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Can Swimming Make You Stronger?

Building a strong body can lead to a host of health benefits, including reducing pain, protecting you from injury and even improving your confidence. But you don't have to visit the gym and pump iron to get stronger. Although swimming is a cardiovascular exercise, the water creates enough resistance to provide a thorough strength-building workout.

Strength From Head to Toe

According to data from Bucknell University, exercising in water increases the resistance to your muscles by as much as 14 percent over land-based workouts. Every move you make in the water, regardless of your swimming stroke, strengthens your muscles. Swimming is a total-body exercise that effectively uses every muscle group during the workout. In addition to its cardiovascular benefits, swimming on a regular basis can lead to increased strength in such major muscles as your shoulders, back, glutes, core, legs and arms.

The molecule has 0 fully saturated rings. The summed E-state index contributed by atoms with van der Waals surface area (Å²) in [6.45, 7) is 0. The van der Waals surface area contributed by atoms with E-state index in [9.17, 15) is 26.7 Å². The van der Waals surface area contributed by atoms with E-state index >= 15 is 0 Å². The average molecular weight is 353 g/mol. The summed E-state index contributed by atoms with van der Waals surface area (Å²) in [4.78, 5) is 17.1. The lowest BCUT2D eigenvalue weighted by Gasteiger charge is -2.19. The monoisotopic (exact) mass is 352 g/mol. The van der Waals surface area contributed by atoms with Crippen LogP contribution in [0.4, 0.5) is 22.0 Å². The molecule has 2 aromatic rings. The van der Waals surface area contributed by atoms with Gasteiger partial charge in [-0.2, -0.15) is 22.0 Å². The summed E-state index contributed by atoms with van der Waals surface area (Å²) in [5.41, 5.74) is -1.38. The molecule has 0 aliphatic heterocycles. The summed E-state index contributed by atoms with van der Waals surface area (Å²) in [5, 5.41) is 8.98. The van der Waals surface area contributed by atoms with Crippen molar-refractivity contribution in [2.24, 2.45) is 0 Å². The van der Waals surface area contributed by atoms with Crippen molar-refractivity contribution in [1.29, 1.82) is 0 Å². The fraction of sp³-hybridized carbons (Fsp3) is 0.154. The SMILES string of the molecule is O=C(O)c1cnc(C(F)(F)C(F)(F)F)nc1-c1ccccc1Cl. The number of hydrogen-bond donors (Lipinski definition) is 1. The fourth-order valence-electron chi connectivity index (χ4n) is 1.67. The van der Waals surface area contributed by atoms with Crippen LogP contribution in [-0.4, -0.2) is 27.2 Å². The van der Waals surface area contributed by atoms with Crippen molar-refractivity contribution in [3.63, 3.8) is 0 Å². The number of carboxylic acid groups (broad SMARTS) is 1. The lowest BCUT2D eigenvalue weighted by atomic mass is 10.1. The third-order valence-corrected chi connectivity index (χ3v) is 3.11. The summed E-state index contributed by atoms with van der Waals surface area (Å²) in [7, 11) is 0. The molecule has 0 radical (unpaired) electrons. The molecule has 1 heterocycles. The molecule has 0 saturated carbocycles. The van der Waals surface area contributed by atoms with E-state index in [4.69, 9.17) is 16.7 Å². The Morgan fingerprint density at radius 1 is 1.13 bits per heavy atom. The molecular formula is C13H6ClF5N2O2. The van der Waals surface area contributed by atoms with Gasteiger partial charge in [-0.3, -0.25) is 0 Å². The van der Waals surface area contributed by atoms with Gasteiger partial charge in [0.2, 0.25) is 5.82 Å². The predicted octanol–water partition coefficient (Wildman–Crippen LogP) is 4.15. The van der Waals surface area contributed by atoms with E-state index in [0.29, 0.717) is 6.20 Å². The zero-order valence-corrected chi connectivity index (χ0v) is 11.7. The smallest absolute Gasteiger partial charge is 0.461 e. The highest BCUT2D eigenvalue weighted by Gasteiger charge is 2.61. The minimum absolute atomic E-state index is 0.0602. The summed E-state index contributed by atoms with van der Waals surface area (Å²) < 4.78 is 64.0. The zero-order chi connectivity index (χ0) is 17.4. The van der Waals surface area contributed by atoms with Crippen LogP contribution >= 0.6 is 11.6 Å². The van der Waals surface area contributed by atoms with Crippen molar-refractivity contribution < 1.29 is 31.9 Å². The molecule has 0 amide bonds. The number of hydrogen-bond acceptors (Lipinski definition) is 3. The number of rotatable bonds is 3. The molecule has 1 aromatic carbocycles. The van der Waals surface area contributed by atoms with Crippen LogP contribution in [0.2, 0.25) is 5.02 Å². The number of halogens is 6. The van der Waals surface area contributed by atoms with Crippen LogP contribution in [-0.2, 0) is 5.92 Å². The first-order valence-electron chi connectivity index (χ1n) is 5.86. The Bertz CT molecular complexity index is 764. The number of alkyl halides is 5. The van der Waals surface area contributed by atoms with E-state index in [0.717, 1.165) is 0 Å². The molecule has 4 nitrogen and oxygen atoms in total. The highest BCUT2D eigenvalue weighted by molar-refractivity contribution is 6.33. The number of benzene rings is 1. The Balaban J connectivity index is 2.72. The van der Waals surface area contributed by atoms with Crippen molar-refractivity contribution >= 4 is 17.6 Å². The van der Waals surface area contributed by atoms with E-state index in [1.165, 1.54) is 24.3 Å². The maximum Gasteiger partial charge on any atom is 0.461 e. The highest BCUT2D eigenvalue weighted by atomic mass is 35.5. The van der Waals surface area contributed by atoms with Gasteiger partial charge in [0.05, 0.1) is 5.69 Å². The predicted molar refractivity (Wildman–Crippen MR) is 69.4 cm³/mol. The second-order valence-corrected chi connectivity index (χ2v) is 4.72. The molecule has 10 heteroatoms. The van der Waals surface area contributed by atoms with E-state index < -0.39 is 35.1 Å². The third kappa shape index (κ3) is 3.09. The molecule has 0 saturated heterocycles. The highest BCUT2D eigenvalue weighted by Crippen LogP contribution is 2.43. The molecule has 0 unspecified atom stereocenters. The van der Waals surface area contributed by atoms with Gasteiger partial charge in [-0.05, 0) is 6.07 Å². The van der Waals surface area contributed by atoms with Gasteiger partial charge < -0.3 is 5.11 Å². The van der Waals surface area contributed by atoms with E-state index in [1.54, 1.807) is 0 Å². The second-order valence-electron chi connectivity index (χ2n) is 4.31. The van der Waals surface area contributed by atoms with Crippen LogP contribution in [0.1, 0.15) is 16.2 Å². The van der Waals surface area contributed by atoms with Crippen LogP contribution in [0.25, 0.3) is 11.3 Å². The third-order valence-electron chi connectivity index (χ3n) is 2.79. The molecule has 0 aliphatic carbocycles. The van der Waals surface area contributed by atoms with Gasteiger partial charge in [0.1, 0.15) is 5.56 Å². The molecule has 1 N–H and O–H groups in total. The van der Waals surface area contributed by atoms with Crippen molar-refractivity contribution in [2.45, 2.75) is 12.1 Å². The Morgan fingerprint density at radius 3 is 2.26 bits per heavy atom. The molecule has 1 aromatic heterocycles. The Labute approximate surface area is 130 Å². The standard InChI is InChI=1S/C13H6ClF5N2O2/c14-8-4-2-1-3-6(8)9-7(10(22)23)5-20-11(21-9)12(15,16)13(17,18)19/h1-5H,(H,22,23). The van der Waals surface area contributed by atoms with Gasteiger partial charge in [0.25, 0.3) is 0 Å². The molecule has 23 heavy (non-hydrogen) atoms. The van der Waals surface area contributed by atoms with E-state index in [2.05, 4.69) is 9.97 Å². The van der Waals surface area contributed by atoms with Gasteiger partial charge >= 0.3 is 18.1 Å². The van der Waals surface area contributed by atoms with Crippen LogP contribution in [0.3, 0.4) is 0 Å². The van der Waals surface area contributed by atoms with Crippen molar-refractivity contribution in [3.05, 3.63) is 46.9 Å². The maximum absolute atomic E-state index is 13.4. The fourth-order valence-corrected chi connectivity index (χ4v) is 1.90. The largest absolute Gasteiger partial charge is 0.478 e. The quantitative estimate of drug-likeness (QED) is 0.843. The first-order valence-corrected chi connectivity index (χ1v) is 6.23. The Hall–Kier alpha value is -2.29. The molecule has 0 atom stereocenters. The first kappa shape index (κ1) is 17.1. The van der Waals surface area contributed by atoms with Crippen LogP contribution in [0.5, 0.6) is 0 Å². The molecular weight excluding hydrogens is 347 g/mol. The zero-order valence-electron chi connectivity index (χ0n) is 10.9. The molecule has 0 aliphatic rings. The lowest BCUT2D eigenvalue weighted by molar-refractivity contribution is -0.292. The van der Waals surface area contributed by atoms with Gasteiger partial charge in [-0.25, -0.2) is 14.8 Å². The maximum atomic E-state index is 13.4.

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About the Author

Toronto-based journalist William McCoy has been writing since 1997, specializing in topics such as sports, nutrition and health. He serves as the Studio's sports and recreation section expert. McCoy is a journalism graduate of Ryerson University.

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